We took the trails down to the Nant yr Arian trail centre for a lunchtime full Welsh breakfast. A constant stream of WRT riders flowed through the cafe. Here we left Danny and John to catch a taxi back to Pennant. Danny had broken his rear derailleur the previous night and his bodged single speed setup was sounding like it might not last the day. Aidy and I headed east from Nant yr Arian on the road for a few miles towards Port Rhydgaled and then north on a bridleway, towards Hafren forest. Being on the main road again just pushed home how much I prefer riding away from the tarmac.20130602-142645.jpg

Here we’re heading up a track, through the aftermath of a motorcycle Enduro event, to pick up the bridleway to Hafren Forest. 20130602-142659.jpg

We’d been warned that the bridleway was particularly hard to find, and that wasn’t an exaggeration… Even the farmer insisted we couldn’t go that way until I showed him the map and insisted that the large dashed green line was in fact a bridleway…20130602-142706.jpg

Still no evidence of an actual bridleway…20130602-142714.jpg

Fairly tired of pushing over clumps of vegetation…20130602-142721.jpg

But there -THERE! – is the gateway to the forest. Clearly the bridleway does technically exist, even if its completely disappeared in the undergrowth.20130602-142730.jpg

We headed up the forestry tracks looking for somewhere for the night. Years of forestry has left the ground a lumpy, soggy mishmash of stumps and puddles. Luckily, just as we were about to try to settle down on a small patch of dryish, flattish ground, another WRT rider pedalled past. Neil had bivvied in Hafren before and kindly took us to a much nicer location. Aidy is happy we have shelter, although Neil slept just in his bivvy bag without the need for a tarp. 20130602-142739.jpg

Rather helpfully, there are facilities close by. We waited until the last remaining people at the visitor facilities had left before making a little camp. We were up and packed away the next morning before anyone was in the area. Although we were right by the forestry road, we were pretty hidden from view. 20130602-142747.jpg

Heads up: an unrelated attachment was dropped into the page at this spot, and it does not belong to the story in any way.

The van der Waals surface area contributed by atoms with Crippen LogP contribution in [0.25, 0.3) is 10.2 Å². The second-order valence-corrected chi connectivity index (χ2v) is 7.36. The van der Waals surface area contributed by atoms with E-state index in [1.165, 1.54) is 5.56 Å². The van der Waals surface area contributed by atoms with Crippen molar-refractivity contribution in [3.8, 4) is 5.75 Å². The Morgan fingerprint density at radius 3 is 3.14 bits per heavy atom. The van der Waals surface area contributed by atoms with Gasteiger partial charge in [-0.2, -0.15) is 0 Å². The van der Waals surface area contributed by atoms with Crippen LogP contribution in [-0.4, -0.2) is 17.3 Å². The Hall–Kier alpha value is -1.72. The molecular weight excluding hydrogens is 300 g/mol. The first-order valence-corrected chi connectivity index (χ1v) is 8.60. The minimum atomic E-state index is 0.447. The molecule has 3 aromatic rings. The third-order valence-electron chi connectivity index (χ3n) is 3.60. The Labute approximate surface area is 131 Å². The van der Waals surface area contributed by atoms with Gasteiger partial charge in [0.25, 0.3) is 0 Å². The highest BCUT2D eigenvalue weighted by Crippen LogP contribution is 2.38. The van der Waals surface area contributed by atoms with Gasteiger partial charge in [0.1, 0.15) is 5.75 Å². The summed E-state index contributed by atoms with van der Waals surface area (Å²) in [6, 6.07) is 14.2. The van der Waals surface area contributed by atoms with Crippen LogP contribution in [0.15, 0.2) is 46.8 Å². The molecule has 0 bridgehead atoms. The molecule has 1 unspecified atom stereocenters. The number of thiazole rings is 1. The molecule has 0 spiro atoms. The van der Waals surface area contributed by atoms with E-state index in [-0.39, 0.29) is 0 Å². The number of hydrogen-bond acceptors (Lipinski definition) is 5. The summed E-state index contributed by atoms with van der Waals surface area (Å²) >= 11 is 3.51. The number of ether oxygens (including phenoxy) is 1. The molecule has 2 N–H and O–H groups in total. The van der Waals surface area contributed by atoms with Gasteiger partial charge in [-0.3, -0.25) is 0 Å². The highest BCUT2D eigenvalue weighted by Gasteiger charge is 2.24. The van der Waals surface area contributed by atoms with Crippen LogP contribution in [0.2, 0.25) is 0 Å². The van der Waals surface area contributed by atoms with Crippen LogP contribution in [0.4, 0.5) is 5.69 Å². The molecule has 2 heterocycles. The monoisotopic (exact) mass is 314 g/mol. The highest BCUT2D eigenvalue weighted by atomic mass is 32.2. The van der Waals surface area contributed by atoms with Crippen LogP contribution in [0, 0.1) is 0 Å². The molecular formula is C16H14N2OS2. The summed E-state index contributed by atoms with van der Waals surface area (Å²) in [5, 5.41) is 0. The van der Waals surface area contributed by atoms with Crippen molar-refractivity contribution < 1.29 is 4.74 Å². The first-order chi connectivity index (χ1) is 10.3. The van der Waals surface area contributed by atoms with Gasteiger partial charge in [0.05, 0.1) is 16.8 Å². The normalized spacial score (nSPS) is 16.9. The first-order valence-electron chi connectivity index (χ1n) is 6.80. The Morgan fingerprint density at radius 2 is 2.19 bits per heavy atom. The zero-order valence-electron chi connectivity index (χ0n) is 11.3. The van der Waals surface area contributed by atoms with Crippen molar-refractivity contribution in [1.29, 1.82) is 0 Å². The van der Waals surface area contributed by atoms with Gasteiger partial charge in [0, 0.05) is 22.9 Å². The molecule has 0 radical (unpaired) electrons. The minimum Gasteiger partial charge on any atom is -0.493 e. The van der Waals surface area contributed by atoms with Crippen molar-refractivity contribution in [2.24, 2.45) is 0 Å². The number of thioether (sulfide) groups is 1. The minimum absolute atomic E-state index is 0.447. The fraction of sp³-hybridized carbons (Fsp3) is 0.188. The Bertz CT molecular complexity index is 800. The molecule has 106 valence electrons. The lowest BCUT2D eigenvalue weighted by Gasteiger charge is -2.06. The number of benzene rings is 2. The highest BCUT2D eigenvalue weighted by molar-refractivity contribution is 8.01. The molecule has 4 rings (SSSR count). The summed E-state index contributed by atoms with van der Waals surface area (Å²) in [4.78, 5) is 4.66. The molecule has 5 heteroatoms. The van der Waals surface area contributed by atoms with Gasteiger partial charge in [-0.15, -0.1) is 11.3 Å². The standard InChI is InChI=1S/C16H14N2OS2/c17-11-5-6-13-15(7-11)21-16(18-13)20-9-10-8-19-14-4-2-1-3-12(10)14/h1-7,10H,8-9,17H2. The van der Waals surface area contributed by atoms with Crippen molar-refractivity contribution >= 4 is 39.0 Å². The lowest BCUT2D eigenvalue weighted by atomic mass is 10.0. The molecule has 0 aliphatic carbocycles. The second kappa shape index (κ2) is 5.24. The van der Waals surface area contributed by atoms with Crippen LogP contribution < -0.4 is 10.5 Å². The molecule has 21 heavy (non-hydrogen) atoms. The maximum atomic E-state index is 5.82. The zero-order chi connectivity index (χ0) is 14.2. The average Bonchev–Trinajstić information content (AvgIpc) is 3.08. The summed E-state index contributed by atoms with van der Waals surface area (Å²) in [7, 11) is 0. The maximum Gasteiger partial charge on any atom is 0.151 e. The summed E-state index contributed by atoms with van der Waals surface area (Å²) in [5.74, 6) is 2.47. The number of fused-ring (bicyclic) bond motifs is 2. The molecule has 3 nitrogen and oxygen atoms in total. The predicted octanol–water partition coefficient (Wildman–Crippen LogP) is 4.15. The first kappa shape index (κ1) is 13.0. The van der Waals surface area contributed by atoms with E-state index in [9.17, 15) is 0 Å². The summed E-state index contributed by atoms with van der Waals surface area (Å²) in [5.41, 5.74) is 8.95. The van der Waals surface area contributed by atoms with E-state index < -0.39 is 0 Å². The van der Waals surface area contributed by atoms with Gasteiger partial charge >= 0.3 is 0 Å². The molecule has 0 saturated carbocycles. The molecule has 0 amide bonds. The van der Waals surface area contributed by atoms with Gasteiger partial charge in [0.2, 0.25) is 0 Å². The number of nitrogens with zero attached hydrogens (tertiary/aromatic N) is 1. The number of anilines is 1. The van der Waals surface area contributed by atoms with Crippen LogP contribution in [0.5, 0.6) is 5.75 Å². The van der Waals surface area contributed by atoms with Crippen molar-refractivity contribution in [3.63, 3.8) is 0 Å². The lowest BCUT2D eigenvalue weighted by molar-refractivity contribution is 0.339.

Me, Neil and Aidy. 20130602-142757.jpg

We’d deliberately aimed to have an easy ten mile cruise back to Pennant on the third morning, as the weather forecast suggested the heavens would open by lunchtime…20130602-142803.jpg

Easy rolling downhill on tarmac…20130602-142825.jpg

Here comes the rain…20130602-142833.jpg

Neil has a pretty lightweight setup. I’m not sure where he puts all his stuff…20130602-142840.jpg

Welsh Ride Thing 2013: Done!20130602-142847.jpg

In all we covered about 50 miles. Many riders did twice that distance but we were happy – our group was of mixed fitness, we spent a fair bit of time looking at maps, taking photos, eating and looking at the scenery and had some mechanical issues. It’s hard to put into words the additional freedom that being able to pitch camp wherever you want gives you. Your day isn’t defined by having to get back to a specific location by nightfall, and although we had aims to reach certain places each night, ultimately we had the capability to be more flexible and pitch camp elsewhere if we needed to.

Aidy’s record of the routes in Strava are here… Day 1, Day 2 and Day 3. And some more of my photos are here.

A great weekend, some lovely riding, unexpectedly good company and interesting folk, and lovely tea and cake provided by Stu and Dee at the end!

In my pre-WRT enthusiasm , I appear to have booked trains and planes to take me to Spain next weekend with the aim of riding the 500 mile Camino de Santiago across northern Spain from the Pyrenees to the Atlantic. Whilst the Camino is an ancient pilgrims route to Santiago de Compostela, I have no religious reasons for wanting to travel the route. But I’ve never visited northern Spain other than Barcelona, and think it will be a beautiful, interesting route to travel.

In the post-WRT aftermath, the trip is nearly upon me, so once again, the flat is a pile of partly packed gear, and I really should be sorting out the bike rather than spending time on here. If only I didn’t need to work in the week and could just spend a few days preparing! Looking forward to two weeks of riding, camping, wine and tapas…